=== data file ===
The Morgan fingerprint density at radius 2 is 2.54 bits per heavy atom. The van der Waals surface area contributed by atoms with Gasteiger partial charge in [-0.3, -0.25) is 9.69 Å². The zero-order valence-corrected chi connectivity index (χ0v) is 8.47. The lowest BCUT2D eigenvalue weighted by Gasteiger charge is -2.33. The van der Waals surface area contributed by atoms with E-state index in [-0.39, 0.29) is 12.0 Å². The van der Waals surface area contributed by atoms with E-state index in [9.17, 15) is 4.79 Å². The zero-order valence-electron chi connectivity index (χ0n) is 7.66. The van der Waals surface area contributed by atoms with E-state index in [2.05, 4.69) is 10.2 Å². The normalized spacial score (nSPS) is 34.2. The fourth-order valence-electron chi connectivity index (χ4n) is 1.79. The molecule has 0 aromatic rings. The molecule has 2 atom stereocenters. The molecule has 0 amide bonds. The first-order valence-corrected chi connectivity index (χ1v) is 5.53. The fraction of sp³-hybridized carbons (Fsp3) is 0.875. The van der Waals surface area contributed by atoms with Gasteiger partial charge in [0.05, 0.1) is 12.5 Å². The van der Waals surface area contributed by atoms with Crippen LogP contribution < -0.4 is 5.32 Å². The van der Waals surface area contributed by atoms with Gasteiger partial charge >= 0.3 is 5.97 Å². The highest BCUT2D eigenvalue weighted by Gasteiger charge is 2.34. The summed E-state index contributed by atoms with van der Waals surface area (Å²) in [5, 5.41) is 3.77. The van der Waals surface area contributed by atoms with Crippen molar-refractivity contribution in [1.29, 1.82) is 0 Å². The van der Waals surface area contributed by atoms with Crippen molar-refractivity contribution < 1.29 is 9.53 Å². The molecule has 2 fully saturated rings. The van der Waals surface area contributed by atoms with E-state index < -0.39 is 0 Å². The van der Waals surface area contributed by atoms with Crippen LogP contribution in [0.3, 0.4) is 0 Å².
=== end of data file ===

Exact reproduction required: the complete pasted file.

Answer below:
The Morgan fingerprint density at radius 2 is 2.54 bits per heavy atom. The van der Waals surface area contributed by atoms with Gasteiger partial charge in [-0.3, -0.25) is 9.69 Å². The zero-order valence-corrected chi connectivity index (χ0v) is 8.47. The lowest BCUT2D eigenvalue weighted by Gasteiger charge is -2.33. The van der Waals surface area contributed by atoms with E-state index in [-0.39, 0.29) is 12.0 Å². The van der Waals surface area contributed by atoms with E-state index in [9.17, 15) is 4.79 Å². The zero-order valence-electron chi connectivity index (χ0n) is 7.66. The van der Waals surface area contributed by atoms with E-state index in [2.05, 4.69) is 10.2 Å². The normalized spacial score (nSPS) is 34.2. The fourth-order valence-electron chi connectivity index (χ4n) is 1.79. The molecule has 0 aromatic rings. The molecule has 2 atom stereocenters. The molecule has 0 amide bonds. The first-order valence-corrected chi connectivity index (χ1v) is 5.53. The fraction of sp³-hybridized carbons (Fsp3) is 0.875. The van der Waals surface area contributed by atoms with Gasteiger partial charge in [0.05, 0.1) is 12.5 Å². The van der Waals surface area contributed by atoms with Crippen LogP contribution < -0.4 is 5.32 Å². The van der Waals surface area contributed by atoms with Gasteiger partial charge >= 0.3 is 5.97 Å². The highest BCUT2D eigenvalue weighted by Gasteiger charge is 2.34. The summed E-state index contributed by atoms with van der Waals surface area (Å²) in [5, 5.41) is 3.77. The van der Waals surface area contributed by atoms with Crippen molar-refractivity contribution in [1.29, 1.82) is 0 Å². The van der Waals surface area contributed by atoms with Crippen molar-refractivity contribution < 1.29 is 9.53 Å². The molecule has 2 fully saturated rings. The van der Waals surface area contributed by atoms with E-state index < -0.39 is 0 Å². The van der Waals surface area contributed by atoms with Crippen LogP contribution in [0.3, 0.4) is 0 Å².